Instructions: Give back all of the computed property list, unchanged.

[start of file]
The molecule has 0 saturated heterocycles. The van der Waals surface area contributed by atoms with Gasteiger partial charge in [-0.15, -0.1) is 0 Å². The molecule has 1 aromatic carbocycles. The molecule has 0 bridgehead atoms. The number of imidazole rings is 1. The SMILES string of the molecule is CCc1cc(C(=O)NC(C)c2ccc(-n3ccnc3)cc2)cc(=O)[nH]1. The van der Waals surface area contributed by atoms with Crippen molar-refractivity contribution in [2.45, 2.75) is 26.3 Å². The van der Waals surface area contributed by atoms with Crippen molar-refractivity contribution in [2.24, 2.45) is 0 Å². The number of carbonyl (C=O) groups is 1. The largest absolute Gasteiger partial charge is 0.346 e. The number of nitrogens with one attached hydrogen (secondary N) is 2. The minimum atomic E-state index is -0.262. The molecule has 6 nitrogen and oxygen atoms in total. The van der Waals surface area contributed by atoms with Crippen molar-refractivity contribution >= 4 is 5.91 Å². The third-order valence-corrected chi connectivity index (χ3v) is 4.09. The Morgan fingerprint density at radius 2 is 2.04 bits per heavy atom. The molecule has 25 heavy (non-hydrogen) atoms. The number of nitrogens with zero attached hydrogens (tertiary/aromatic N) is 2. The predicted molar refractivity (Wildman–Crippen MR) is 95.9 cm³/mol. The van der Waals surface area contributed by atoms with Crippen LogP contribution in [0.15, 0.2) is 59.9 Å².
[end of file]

The molecule has 0 saturated heterocycles. The van der Waals surface area contributed by atoms with Gasteiger partial charge in [-0.15, -0.1) is 0 Å². The molecule has 1 aromatic carbocycles. The molecule has 0 bridgehead atoms. The number of imidazole rings is 1. The SMILES string of the molecule is CCc1cc(C(=O)NC(C)c2ccc(-n3ccnc3)cc2)cc(=O)[nH]1. The van der Waals surface area contributed by atoms with Crippen molar-refractivity contribution in [2.45, 2.75) is 26.3 Å². The van der Waals surface area contributed by atoms with Crippen molar-refractivity contribution in [2.24, 2.45) is 0 Å². The number of carbonyl (C=O) groups is 1. The largest absolute Gasteiger partial charge is 0.346 e. The number of nitrogens with one attached hydrogen (secondary N) is 2. The minimum atomic E-state index is -0.262. The molecule has 6 nitrogen and oxygen atoms in total. The van der Waals surface area contributed by atoms with Crippen molar-refractivity contribution >= 4 is 5.91 Å². The third-order valence-corrected chi connectivity index (χ3v) is 4.09. The Morgan fingerprint density at radius 2 is 2.04 bits per heavy atom. The molecule has 25 heavy (non-hydrogen) atoms. The number of nitrogens with zero attached hydrogens (tertiary/aromatic N) is 2. The predicted molar refractivity (Wildman–Crippen MR) is 95.9 cm³/mol. The van der Waals surface area contributed by atoms with Crippen LogP contribution in [0.15, 0.2) is 59.9 Å².